Copyright year by Ralph E Kenyon Jr

"... what I call "elementalism," or splitting verbally what cannot be split empirically, such as the term mind by itself and the terms body, space, time, etc., by themselves ."  (The Role of Language in the Perceptual Process, Alfred Korzybski (1950) in CW, p. 702

"For instance, elementalism results from identification, confusion of orders of abstraction, projection, objectification, etc ., etc .," (M. Kendig, Introduction, 2nd Congress, 1943, p. xvii.

 Various individuals have paraphrased this as "verbally splitting what can not actually be split", "verbally splitting what can not be split in reality".

All human language and symbolism, as understood by any person, maps "what is going on" (WIGO). In spite of the picture of the object level and the parabola, we have no direct access to WIGO. so we can not validly say what is or is not capable of being "split" in WIGO. The general semantics principle labeled 'elementalism' can only be described with words, which represent and projects interpretations on WIGO - in short, they are part of our map, not the territory. Whatever we say it is, that is not "it", but only a human hypothetical supposition - a model element, subject to disconfirmation or corroboration only in terms other verbal abstractions from other's interpretations. Every time we say the term 'X' is an "elementalism" because X and Y cannot be split "in reality", we are presuming to *know* the nature of WIGO with respect to X and Y. But each of the words 'X' and 'Y' are themselves maps in our language that is not WIGO. The defining of 'elementalism' in any way that makes reference presumably to what is going on violates the first principle of mapping, and is one of the definitions that make the un-updated system of general semantics inconsistent.

If we return to Korzybski's precise wording, "cannot be split empirically", we have another problem.  We can observe what has not been shown empirically, and we can observe what has been shown empirically, but we can not observe what "cannot" be split empirically; we can only observe what "has not yet" been split.  To claim that something, anything, can not be done, is just as flawed a future claim as any allness claim. The definition by Korzybski himself states the definition of 'elementalism' in an allness claim in spite of its empirical basis.  The best we can say is that we have not yet figured out how to empirically split our candidate terms.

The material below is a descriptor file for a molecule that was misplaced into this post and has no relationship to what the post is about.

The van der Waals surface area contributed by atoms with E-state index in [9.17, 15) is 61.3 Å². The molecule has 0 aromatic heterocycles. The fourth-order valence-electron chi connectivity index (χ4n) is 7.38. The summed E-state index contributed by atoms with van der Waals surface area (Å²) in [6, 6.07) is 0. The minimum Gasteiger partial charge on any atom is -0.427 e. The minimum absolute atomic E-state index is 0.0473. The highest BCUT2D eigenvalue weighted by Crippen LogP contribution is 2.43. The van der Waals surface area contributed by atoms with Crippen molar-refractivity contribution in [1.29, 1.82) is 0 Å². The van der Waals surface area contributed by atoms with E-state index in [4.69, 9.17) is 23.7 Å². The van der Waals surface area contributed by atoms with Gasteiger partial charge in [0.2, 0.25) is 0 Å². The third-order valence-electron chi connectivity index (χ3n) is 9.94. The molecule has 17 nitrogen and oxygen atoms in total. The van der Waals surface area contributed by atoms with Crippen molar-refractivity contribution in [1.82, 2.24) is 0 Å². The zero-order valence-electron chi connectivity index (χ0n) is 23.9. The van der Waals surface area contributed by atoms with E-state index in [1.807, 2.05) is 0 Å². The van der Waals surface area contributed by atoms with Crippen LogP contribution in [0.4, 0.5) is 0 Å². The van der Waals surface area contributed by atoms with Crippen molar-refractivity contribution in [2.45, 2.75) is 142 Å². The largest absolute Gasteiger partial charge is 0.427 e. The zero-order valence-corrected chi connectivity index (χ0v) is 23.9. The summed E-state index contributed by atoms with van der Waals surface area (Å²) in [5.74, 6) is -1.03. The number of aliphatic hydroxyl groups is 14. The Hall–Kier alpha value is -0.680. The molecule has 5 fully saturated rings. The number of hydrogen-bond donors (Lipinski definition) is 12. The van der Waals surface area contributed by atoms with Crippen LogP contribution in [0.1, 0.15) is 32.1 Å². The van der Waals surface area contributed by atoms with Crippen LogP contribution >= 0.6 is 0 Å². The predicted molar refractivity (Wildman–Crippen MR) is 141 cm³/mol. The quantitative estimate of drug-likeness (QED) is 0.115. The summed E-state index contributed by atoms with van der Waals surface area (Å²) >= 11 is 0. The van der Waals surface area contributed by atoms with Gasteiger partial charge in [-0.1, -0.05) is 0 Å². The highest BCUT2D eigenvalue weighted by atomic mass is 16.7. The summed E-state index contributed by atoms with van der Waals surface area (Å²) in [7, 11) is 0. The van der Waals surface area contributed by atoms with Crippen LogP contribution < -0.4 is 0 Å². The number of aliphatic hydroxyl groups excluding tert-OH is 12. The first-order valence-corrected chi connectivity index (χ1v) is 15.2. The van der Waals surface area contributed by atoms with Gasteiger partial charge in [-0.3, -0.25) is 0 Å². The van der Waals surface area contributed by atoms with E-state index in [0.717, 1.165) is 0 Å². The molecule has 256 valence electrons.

As far as 'time' and 'space' goes, we have empirically measured each one independently of the other for literally thousands of years.  It was only when Einstein looked at the form of laws of physics while holding the speed of light constant - consistent with empirical discovery -  that the consequence of this discover required that space and time be mutually interdependent and contextually variable, and that with astronauts in orbit the clocks run slower (illustration).  With radio communications we can measure the time passed in space and the time passed on earth and empirically measure the difference.

In keeping with the above, however, 'space', 'time', and 'space-time' are all abstractions made by human beings into verbal levels.  Each one is just as much a high level abstraction and useful in human discourse as the others, but none of them depicts "what is going on"; not one of them can be known as "the way the world is". Each is an abstraction, be it the word itself, the semantic reaction (unique to each of us) or the symbolic "meme", which itself can only be described in words and correlations.  Every "word", every "meme", every "semantic reaction" such that a human being can "recognize" it depends on that human beings prior experience and the neurological process of abstracting into circuits that abstract the similarity of new experience and past experience, is show in the neurological basis of identity.